Reynolds, who had taken the stage with good-natured e'lan ("First of all, I want to congratulate myself on how terrific I look," he said, referring to a whispering campaign that finally forced him to go on TV to deny that he has the disease), quickly turned no-nonsense when he expressed his irritation with the press for repeatedly asking about his involvement with the benefit.

"I kind of find that truly amazing," he said, adding that through his past years' involvement with dozens of charitable organizations, "I've never before been asked 'Why?' " He said he hoped that the questions concerning "who has and who doesn't have AIDS" will stop, and that attention will shift to curing the disease, "and wiping it off of the face of the damn earth."

Reynolds read Reagan's message, noting, "I think it's important to remember that when Rock Hudson took ill, one of the first people to call was the President of the United States."

The Hudson message was read by Burt Lancaster, who was introduced by a beaming Linda Evans. Evans, who had performed with Hudson in "Dynasty" episodes last year, answered rumors that she was upset about kissing scenes with Hudson by extending "my love and respect" to him.

Lancaster said of Hudson's condition, "The attention has been good. But the things that have been said about the man are not." Hudson has been, said Lancaster, "sadly mistreated by some segments of the media." Throughout the ordeal, added Lancaster, the ailing Hudson "has never said a word to the press . . . He maintains his silence and dignity."

(Earlier that night, during a backstage press session, Taylor said she has visited with Hudson several times.)

It was not a night without laughter. When Cher announced a grand finale musical number, she declared it was good to see a benefit of this kind "with all of the beautiful people, all the self-centered people and all the selfish people -- and I'm standing right here in the center of it all." (Along with her usually outrageous hair, Cher sported new braces on her teeth.) Then there was Reynolds' appraisal of Taylor as he stood alongside her on stage: "Damn, you're beautiful!. . . Aaron Spelling is looking at us right now, thinking, 'Dynasty III.' " He also drew laughs when he asked Taylor -- who was to cohost an auction of three Andy Warhol paintings bought after spirited bidding by producer Jon Peters for $25,000 -- to get her "buns" up on stage.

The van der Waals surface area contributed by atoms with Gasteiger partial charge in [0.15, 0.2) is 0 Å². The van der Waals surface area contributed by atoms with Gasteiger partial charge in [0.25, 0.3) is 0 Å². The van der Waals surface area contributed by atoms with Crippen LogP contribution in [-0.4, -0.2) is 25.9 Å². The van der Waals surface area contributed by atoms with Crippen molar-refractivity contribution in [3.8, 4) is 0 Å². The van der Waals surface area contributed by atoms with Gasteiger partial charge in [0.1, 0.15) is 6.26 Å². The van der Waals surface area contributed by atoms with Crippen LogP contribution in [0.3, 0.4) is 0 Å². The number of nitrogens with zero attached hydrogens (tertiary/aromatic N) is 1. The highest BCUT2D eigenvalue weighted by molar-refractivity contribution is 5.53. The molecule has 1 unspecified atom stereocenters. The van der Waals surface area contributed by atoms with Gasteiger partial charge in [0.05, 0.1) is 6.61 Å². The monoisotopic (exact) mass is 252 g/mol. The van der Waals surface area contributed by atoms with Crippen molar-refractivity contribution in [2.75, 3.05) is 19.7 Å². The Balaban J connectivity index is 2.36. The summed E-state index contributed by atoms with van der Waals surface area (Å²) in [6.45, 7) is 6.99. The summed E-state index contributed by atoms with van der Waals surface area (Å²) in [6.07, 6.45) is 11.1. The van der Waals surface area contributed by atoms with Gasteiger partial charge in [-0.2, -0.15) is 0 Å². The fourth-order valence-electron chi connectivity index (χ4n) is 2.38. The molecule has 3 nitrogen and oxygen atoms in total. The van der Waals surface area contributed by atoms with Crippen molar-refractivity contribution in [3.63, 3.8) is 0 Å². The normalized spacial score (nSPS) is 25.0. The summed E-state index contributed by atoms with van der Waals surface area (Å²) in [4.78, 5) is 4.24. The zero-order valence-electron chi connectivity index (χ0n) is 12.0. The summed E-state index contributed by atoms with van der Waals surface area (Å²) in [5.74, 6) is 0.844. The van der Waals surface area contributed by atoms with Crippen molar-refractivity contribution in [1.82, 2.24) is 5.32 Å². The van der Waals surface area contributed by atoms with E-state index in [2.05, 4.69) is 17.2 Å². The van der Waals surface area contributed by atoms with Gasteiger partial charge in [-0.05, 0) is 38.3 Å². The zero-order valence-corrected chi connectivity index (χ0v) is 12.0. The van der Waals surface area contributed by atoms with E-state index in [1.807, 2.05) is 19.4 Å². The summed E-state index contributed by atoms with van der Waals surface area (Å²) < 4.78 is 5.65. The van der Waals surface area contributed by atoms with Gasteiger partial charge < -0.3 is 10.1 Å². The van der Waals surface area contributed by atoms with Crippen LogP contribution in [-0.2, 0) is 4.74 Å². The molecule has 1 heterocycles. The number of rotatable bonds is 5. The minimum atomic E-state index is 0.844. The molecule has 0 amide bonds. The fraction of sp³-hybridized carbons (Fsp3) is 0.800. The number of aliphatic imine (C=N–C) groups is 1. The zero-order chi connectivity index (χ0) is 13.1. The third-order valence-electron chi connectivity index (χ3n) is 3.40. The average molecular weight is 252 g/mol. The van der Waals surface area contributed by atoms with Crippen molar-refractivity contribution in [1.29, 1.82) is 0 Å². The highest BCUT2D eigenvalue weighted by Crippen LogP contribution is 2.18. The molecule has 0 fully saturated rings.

But mostly, it was a night for what MacLaine called a "celebration of life." Thus, while there was hearty applause for a medley of Broadway tunes performed by Carol Burnett and Sammy Davis Jr., and polite applause for an off-key (and, true to her image, oddly dressed) Cyndi Lauper and Rod Stewart (who read his lyrics from a piece of paper he held above Lauper's shoulder), the audience was most responsive to those in attendance who have faced seemingly insurmountable odds.

In introducing Ford, recipient of the project's Commitment to Life Award, Taylor said: "I watched her at the Betty Ford clinic in Palm Springs. She comes every week . . . She is proof. She is courage. She is commitment. She is one angel that has never feared to tread."

Ford, who had fond words for Taylor ("A very gutsy lady"), said of the gala, "Tonight is about conquering fear -- and it's about saving lives." Discussing the public's change of attitude toward two diseases -- alcoholism and cancer -- she suffered in the past 15 years, Ford added "attitudes toward AIDS can change as well."

Several of the evening's most moving moments came from non-celebrities. Described by MacLaine as a person who "made the choice of love over fear," Los Angeles' Helen Kushnick fought back the tears as she told the story of her 3-year-old son who died in 1983 of AIDS he contracted during a blood transfusion.

And then there was the observation of the Rev. Stephen A. Pieters, a Los Angeles clergyman who has been diagnosed as having AIDS, who urged the public to "help people live with AIDS, not just die of it."